Agatha Christie & Me

This is an introductory post for the next two Agatha Christie posts. I hope you enjoy it and this series gives you some good reading ideas.

I was a typical Christie reader for a long time as an older child and a teen. I wasn’t a picky reader and I would read whatever I could get a hold of. I remember a lot of the early Christie books were hard to understand. All the French Poirot spoke I would have my Mother translate, but he spoke it so often that I gave up badgering my poor Mother and just let it go over my head. Also, I didn’t like Poirot. He was boring. Marple was better, I liked her. But I never went past the ten or so Christies everyone thinks you should read, until…

On Christmas Eve of 2000 I was a newlywed of 6 months. We had a lovely black lab and I was out running with him when I hit black ice. In a second my life was changed. I was in the most unimaginable pain I had ever and have since been in because I had fallen and half of the joint end of my femur was sheared off and now resided under my kneecap.

Now, when a medical emergency happens you expect it to be like the TV with everyone bustling around and taking your pain away as soon as possible and helping you. This is not what happened. I should have sued the hospital for how badly I was treated. I was never offered pain medication even though I was sobbing and writhing in shear agony, even through x-rays, then I was sent home with no crutches, but with some codeine and told I probably just injured a ligament.

Two days and an orthopedic surgeon who could actually read x-rays later we learned the terrible truth and the slow machine of the medical system processed me through 1 MRI, 2 surgeries, 1 pulmonary embolism, and 4 months of agony. (I owe my life to my mother-in-law who saved me from the embolism.)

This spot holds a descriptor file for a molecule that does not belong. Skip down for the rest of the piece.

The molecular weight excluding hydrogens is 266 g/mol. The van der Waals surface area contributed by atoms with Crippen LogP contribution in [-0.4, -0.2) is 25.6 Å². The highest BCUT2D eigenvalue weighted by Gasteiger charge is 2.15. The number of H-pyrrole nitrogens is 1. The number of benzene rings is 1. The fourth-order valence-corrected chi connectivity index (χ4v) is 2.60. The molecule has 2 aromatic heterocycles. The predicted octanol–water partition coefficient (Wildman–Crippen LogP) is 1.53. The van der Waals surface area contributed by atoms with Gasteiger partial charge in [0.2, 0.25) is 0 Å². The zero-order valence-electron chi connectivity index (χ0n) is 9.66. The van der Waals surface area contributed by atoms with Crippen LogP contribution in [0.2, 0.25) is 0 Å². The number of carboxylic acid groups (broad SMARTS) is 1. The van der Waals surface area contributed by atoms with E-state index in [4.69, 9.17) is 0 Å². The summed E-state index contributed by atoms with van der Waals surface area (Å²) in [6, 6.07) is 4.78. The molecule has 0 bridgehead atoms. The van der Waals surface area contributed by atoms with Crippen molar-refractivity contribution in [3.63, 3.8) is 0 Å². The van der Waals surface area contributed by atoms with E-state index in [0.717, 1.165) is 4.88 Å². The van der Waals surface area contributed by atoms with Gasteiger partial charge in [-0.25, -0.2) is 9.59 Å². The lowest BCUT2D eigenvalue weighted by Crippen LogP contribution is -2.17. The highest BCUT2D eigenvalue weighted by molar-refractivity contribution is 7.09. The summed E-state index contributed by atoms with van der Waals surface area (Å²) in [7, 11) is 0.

Please know that I made it out fine, but it took a lot of work, willpower and defying doctors who said “you will never walk normally again, you will never go up and down stairs again, you will never be able to stand for more than 10-15 minutes again.” There were way too many “you will nevers” and I was only 20 years old.

For almost 3 months I was bedridden. We didn’t have cable and certainly not the kind of access to movies like we have today. So I read books. LOTS of books and the first one I started my mother got for me from the library: Agatha Christie’s Sleeping Murder.

This was the exact edition I first read!

Now this mystery had Miss Marple in it, but I had never read anything like this from Agatha. I was used to the early stuff, not this wonderful human story with bits in it so real they had to be true. I was completely gobsmacked, then completely hooked.

The plot all started with a young newlywed woman who buys a house while her husband is overseas working only to discover it might be haunted, and sure does have a lot of deja-vu attached to it. And then, she remembers the murder that happened there that no one knows about…

It started there and I went searching for more Christies like this, reading every book I could get my hands on!

18 years and many forgotten endings later I wanted to read them all in order and take notes as to why I liked certain ones better than others. his project lasted until I finished it in lockdown of 2020- a little over two years. What I noticed was that I liked all the Christies the critics hated! Why? How could this be? I was finding out.
My other part to this project was collecting the Tom Adams covers I liked the most. He is one of the artists I admire and I have long enjoyed his cluedo-like covers that don’t give the story away, but inform you of what might be inside. In the next two posts I will share my favorite “unloved” Christies with you and why I enjoy them immensely!

With Mysterious Anticipation to You from Kansas Street,

-Jaime

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